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BMJ Open. 2012; 2(5): e001298.
Published online 2012 September 13. doi:  10.1136/bmjopen-2012-001298
PMCID: PMC3467639

A metric-based analysis of structure and content of telephone consultations of final-year medical students in a high-fidelity emergency medicine simulation

Abstract

Objectives

In this study we aimed to analyse the structure and content of telephone consultations of final-year medical students in a high-fidelity emergency medicine simulation. The purpose was to identify any areas of deficiency within structure and content in the effective transfer of clinical information via the telephone of final-year medical students.

Design

An educational study.

Setting

Simulation centre in a medical school.

Participants

113 final-year medical students.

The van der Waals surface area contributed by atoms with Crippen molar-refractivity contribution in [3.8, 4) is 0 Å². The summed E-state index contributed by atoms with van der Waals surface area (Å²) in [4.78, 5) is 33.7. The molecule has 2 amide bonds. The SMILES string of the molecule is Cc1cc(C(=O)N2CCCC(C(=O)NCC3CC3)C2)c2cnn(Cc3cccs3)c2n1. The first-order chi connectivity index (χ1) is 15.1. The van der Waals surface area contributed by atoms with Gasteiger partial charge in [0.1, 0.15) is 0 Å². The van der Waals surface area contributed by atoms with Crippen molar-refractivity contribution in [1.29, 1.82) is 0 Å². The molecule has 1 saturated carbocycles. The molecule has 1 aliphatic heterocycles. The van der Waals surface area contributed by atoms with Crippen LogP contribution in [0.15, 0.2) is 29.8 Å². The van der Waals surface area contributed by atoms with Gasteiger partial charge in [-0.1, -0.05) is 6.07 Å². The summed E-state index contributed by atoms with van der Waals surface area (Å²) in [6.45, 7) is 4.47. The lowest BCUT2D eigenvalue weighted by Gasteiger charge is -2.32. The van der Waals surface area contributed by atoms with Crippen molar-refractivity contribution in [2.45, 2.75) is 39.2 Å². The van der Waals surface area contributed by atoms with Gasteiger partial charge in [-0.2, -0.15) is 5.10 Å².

Primary and secondary outcomes

The primary outcome was to analyse the structure and content of telephone consultations of final-year medical students in a high-fidelity emergency medicine simulation. The secondary outcome was to identify any areas of deficiency within structure and content in the effective transfer of clinical information via the telephone of final-year medical students.

Results

During phone calls to a senior colleague 30% of students did not positively identify themselves, 29% did not identify their role, 32% did not positively identify the recipient of the phone call, 59% failed to positively identify the patient, 49% did not read back the recommendations of their senior colleague and 97% did not write down the recommendations of their senior colleague.

Conclusions

We identified a deficiency in our students skills to communicate relevant information via the telephone, particularly failure to repeat back and write down instructions. We suggest that this reflects a paucity of opportunities to practice this skill in context during the undergraduate years. The assumption that this skill will be acquired following qualification constitutes a latent error within the healthcare system. The function of undergraduate medical education is to produce graduates who are fit for purpose at the point of graduation.

Keywords: Medical Education & Training, Communication, Simulation, Patient Safety

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